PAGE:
photo 3

and this

photo 4

and thisphoto 5



I’m surprised how sad I was. I’m glad we don’t have a dog because Abe and I were both really down to see what had happened. We were so close to enjoying the vegetables of our labors and it was as Abe put it, “The one thing I had to look forward to at the end of the day.” Yep, I think we are working too hard if vegetables are our most exciting thing to think about but at this point it is probably true.

As for my other plantings, if you ever wondered if those topsy-turvey tomato planters work, they do! Luckily this thing is like a TREE so it survived the storm. But I”ve noticed some rot already on the tomatoes. Hopefully we can correct that with some plant food.

photo 1

And speaking of trees, this little guy didn’t make it, either. Sigh. If you aren’t sure what I mean, that little evergreen is supposed to be everGREEN not red.

photo 2

And the 97 flowers I planted a few months ago? I think I have about 40 left. We have a mole I can’t seem to get rid of that has unplanted almost very single flower as he digs beneath them. Enough have shriveled and died that it really doesn’t look very good.

photo 3

I guess we’ll have to keep paying $2 per pepper at the grocery store.

Sunday, July 3, 2011

July 2

People keep asking me what my new rotation is like. I thought I would keep a log of my first week to give an idea to those who care. “It’s like real life Grey’s Anatomy” I was told today. Only if Abe gets to be Dr. McDreamy.

July 2: My first day on-call. Remember that the duty hour rules changed so considered an “intern” I am not allowed to take 24 hours of call at a time. This is maybe the one nice part of the new rule changes, weekends are only 12 hours of call. However, it used to be call from home. Now I am “in-house” while on-call, meaning I have to physically be in the hospital. This didn’t make a big difference yesterday as I was so busy I wouldn’t have left very early anyway.

At 6:00 I met the other resident (my senior) on the floor. We gathered up our list (22 patients—luckily, we didn’t have to see about 4 of them) and looked over the data for the night. Then we rounded.

About 8 am we met our staff doctor and rounded with him again. Had some tricky parents to deal with, including one who felt we had hurt her child while moving her and another who would not give consent for an emergency, life-saving procedure that was needed for her child. In instances like this, the law can dictate a surgery be done to save a child’s life. This was the case here. I am learning it must be so overwhelming to have a sick child who stays in the hospital for days/weeks/months. Not only do they have to live there, but you have to stop your life to be there with them. How exhausting. And stressful on many levels. It makes me grateful for my health. I’m learning especially to be grateful I can have normal bowel movements in a toilet. Seems so simple (and something you don’t want to even think or talk about) but there are a lot of people that can’t!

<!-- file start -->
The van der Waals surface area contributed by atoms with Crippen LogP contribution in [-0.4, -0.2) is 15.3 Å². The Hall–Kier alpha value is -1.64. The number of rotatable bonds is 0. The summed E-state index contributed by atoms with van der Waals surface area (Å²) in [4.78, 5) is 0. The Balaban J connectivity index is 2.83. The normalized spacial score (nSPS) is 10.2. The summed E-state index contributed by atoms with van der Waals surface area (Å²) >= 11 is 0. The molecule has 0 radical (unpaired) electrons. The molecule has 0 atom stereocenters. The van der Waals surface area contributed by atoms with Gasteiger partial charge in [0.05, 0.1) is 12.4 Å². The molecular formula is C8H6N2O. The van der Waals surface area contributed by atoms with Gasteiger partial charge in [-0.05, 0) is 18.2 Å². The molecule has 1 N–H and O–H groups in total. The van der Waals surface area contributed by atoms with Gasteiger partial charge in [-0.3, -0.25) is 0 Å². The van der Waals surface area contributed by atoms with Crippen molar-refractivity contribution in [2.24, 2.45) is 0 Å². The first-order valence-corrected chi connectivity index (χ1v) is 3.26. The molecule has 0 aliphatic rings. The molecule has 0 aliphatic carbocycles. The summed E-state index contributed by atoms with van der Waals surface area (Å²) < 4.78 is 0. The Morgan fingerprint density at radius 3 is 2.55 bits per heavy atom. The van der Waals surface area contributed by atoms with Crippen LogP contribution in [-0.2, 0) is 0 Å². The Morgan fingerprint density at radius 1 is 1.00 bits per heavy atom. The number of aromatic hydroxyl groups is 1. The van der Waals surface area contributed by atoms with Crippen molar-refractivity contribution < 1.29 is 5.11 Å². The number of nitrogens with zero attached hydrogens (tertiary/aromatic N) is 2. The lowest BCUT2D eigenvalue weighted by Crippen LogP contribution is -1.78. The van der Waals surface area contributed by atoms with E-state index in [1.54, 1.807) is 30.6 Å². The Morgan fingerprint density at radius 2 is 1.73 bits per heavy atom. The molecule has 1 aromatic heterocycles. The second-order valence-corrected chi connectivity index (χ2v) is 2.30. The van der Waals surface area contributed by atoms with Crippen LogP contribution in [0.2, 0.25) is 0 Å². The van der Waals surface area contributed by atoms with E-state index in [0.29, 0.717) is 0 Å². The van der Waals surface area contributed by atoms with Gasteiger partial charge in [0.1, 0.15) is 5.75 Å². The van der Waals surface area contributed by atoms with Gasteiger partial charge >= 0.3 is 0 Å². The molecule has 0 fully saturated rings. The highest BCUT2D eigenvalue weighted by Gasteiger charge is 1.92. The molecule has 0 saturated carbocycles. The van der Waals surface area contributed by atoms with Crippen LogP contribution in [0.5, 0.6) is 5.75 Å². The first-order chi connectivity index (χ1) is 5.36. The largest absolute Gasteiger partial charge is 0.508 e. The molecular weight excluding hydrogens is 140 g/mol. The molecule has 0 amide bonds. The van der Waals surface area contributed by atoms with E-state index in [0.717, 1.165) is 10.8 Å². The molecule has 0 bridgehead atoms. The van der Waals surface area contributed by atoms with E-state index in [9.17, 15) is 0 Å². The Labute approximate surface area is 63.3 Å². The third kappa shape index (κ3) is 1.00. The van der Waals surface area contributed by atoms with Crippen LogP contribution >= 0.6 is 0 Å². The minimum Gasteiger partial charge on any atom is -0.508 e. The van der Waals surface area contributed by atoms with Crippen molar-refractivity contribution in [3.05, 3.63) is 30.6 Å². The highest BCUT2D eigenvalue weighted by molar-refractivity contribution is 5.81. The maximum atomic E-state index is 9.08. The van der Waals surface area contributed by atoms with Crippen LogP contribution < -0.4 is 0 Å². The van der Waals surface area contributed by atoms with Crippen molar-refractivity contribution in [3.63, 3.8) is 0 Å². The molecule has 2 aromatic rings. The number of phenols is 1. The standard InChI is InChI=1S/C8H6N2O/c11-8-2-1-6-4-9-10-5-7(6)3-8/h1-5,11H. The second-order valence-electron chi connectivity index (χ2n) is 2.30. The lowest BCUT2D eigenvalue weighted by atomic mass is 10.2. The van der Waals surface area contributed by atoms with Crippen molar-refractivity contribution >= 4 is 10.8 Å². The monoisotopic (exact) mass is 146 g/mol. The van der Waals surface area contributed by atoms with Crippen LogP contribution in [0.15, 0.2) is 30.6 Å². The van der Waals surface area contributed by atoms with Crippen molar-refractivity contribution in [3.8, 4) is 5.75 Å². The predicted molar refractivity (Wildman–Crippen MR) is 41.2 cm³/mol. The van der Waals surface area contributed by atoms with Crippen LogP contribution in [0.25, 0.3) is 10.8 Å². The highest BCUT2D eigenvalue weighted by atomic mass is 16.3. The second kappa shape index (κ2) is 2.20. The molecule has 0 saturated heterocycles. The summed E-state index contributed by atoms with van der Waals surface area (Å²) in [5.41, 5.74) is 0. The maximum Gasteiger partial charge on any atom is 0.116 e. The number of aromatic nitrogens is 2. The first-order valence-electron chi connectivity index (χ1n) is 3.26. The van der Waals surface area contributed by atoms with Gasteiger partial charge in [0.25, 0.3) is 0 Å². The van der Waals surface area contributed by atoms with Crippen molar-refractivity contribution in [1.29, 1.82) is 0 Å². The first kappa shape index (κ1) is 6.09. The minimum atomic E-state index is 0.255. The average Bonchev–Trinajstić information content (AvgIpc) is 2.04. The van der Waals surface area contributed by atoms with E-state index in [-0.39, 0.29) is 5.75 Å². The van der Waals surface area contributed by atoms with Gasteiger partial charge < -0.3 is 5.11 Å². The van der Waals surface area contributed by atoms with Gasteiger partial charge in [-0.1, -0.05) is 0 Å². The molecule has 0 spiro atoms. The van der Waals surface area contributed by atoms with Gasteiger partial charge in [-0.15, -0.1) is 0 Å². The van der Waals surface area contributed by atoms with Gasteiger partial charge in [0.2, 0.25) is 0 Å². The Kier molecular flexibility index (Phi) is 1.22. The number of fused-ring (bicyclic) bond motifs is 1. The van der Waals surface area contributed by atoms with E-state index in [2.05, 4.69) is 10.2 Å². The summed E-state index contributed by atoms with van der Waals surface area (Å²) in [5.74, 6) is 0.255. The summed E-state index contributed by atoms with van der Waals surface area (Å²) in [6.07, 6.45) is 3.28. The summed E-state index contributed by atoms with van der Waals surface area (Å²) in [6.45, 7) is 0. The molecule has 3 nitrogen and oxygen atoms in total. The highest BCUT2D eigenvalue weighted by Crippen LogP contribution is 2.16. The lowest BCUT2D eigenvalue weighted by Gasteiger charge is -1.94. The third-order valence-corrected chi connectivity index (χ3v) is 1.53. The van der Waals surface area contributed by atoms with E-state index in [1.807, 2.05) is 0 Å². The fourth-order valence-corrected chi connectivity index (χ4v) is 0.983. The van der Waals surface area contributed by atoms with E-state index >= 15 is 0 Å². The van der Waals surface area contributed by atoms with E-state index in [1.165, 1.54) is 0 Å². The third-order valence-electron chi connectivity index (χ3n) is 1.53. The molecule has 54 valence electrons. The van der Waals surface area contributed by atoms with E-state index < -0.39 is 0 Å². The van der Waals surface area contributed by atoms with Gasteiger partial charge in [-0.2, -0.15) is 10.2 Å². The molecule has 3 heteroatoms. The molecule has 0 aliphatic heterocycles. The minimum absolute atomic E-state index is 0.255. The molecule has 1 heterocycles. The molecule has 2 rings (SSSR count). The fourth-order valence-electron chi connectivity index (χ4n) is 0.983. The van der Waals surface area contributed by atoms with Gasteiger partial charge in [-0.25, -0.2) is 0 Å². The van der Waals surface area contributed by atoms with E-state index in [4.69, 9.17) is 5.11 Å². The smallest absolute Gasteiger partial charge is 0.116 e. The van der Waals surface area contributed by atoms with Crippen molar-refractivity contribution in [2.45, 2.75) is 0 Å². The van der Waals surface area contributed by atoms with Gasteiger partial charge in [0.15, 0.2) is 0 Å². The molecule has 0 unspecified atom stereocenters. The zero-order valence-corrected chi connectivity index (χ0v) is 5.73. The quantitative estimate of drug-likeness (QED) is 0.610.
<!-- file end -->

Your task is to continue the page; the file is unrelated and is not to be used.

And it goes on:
After about 9:00 the senior and the staff go to the operating room and do two surgeries (including the emergency—all went well). My med student (I know, I “get” a med student on this rotation which is really cool!) and I worked on paperwork. I had notes to write on every patient we saw as well as orders to update. I also had 6 patients to discharge, meaning they have to have all of their orders modified and updated to go home as well as a summary of their medical condition and the course of their hospital stay.

10:30 I finally got a muffin for breakfast.

10:45 back to the notes. Luckily the med student could write notes and I could use them as a starting place to make my notes from. That helped. And my senior got back about 1:00 and helped with a few notes and took care of a few new patients. Abe dropped by somewhere in here on his way home from rounds to say hi. Answer questions intermittently from (nicer) nurses.

3:45 “Oh yeah, forgot about lunch.” Head down to the cafeteria with the senior. Run into Rafael from the ward and eat some sushi. Talk about our busy lives.

4:15 Continue on with notes. Answer nursing calls and issues.

5:30 Finally done with all of my notes for the day! Patient has a rash, could I please come look. Mark it with a marker. Fun, my mom never let me write on myself. Child fell out of crib while mom was watching her. Could I come check her over for injuries. She seems okay. Poor thing!

6:00 Done!

Duty Hours: 6 am to 6 pm

Hours between next shift: 24+. Yay, one of my days off.

Friday, July 1, 2011

July 1

This is an important and busy day for all academic hospitals. The day that all of the residents who finally figured out how things work move up and on to other things and you get stuck with the interns, fresh out of medical school (or in my case, dental school). I realized today that even though I am finally a 2nd year with some clout, I am treated as an intern on other rotations. So maybe I haven’t really moved up in the world yet. Ha ha!

Here is a little info about my transition/sampling into the life of a general surgeon.

I arrived at 5:25 am for my first day in pediatric surgery. I was nervous as I had no idea what to really expect. I get nervous even about simple things like presenting in rounds, even after 2 years, and especially in front of my MD colleagues. I don’t want to stick out too much. Sometimes I feel like I’m an imposter! or a spy. I don’t want to be caught (especially by patients) pretending to be an MD. I want to just blend in.